Health Promotion Prevention

A powerful action plan is needed to meet the unique health needs of this minority group. The strategy should be informed by the health promotion prevention model. The first stage of the plan is that of primary prevention. During the phase, all stakeholders can introduce evidence-based programs to discourage smoking and alcoholism. The relevant agencies will encourage more people to engage in physical activities, have their children vaccinated against various illnesses, and eat healthy. The next stage will be that of secondary prevention. This phase will guide health workers to identify common diseases and use appropriate initiatives to prevent them.

For example, those involved in public health can introduce programs to screen for various conditions, such as cancer, alcoholism, obesity, diabetes, stroke, and cardiovascular disease. The third stage is called tertiary prevention and will be aimed at reducing the impacts of identified illnesses (Fiscella & Sanders, 2016). The ethnic group can benefit from self-care programs, rehabilitation measures, and evidence-based treatment methods. Members can also be encouraged to seek medical services from traditional healers.

The proposed action plan might be the best choice since it guided by the unique health challenges African Americans face today. The strategy focuses on the outstanding barriers to care, socioeconomic gaps, and disparities. The plan will succeed if the right teams, agencies, and institutions collaborate throughout the process (Fiscella & Sanders, 2016). Practitioners can expand it continuously depending on the emerging disparities or health problems affecting this group.

Cultural Beliefs and Practices

As described earlier, health professionals should put the cultural practices of a specific group into consideration whenever creating a powerful care plan. For this ethnic minority, practitioners should consider the people’s religious beliefs, nutritional choices, the use of alternative medicine, family setup or relationship, and health promotion strategies (Harkess & Kaddoura, 2016). The population’s worldview is also critical whenever developing a treatment model.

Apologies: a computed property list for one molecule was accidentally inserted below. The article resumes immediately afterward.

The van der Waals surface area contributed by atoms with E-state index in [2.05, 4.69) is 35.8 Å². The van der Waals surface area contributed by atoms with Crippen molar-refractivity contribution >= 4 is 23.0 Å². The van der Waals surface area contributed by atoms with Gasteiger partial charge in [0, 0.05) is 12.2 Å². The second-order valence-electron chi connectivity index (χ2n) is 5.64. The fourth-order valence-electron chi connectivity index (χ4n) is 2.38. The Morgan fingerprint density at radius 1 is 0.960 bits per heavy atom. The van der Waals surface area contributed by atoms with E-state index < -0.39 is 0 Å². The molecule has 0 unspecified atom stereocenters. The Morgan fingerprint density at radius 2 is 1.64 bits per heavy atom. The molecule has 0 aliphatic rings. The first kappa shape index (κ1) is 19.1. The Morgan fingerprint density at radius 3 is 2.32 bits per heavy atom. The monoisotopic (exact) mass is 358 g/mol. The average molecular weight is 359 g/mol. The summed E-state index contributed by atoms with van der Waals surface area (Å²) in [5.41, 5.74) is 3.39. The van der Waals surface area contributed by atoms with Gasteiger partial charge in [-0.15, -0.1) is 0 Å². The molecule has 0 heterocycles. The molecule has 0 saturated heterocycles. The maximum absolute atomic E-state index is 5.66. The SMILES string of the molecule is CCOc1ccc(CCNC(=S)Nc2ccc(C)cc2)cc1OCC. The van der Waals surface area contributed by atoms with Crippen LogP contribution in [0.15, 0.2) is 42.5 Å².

Practitioners can consider various nursing theories to support the health needs of this ethnic group. The most appropriate one is Leininger’s Culture Care Theory since it guides nurses and physicians to learn more about their patients’ cultural attributes and help them accordingly. This is the case since all groups will interpret health, death, and wellbeing differently. The model can result in evidence-based or culturally-competent procedures, thereby giving dignity to the targeted individuals and empowering them to record positive health outcomes (Harkess & Kaddoura, 2016). This theory is, therefore, appropriate for African Americans since it focuses on their unique needs and disparities. Nurses who embrace it will empower more members of the population to record positive health outcomes.


The above discussion has presented various health challenges many African Americans continue to face. A detailed analysis of such predicaments can inform a superior care plan that will deliver positive results. Such a strategy should focus on the population’s leading health indicators, nutritional choices, and disparities that affect their experiences. Leininger’s Culture Care Theory is essential since it can empower clinicians to formulate superior care delivery procedures that resonate with this ethnic group’s health needs.

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Fiscella, K., & Sanders, M. R. (2016). Racial and ethnic disparities in the quality of health care. Annual Review of Public Health, 37, 375-394. Web.

Harkess, L., & Kaddoura, M. (2016). Culture and cultural competence in nursing education and practice: The state of the art. Nursing Forum: An Independent Voice for Nursing, 51(3), 211-222. Web.

Health of black or African American non-Hispanic population. (n.d.). Web.

Holt, C. L., Graham-Phillips, A. L., Mullins, C. D., Slade, J. L., Savoy, A., & Carter, R. (2017). Health ministry and activities in African American faith-based organizations: A qualitative examination of facilitators, barriers, and use of technology. Journal of Health Care for the Poor and Underserved, 28(1), 378-388. Web.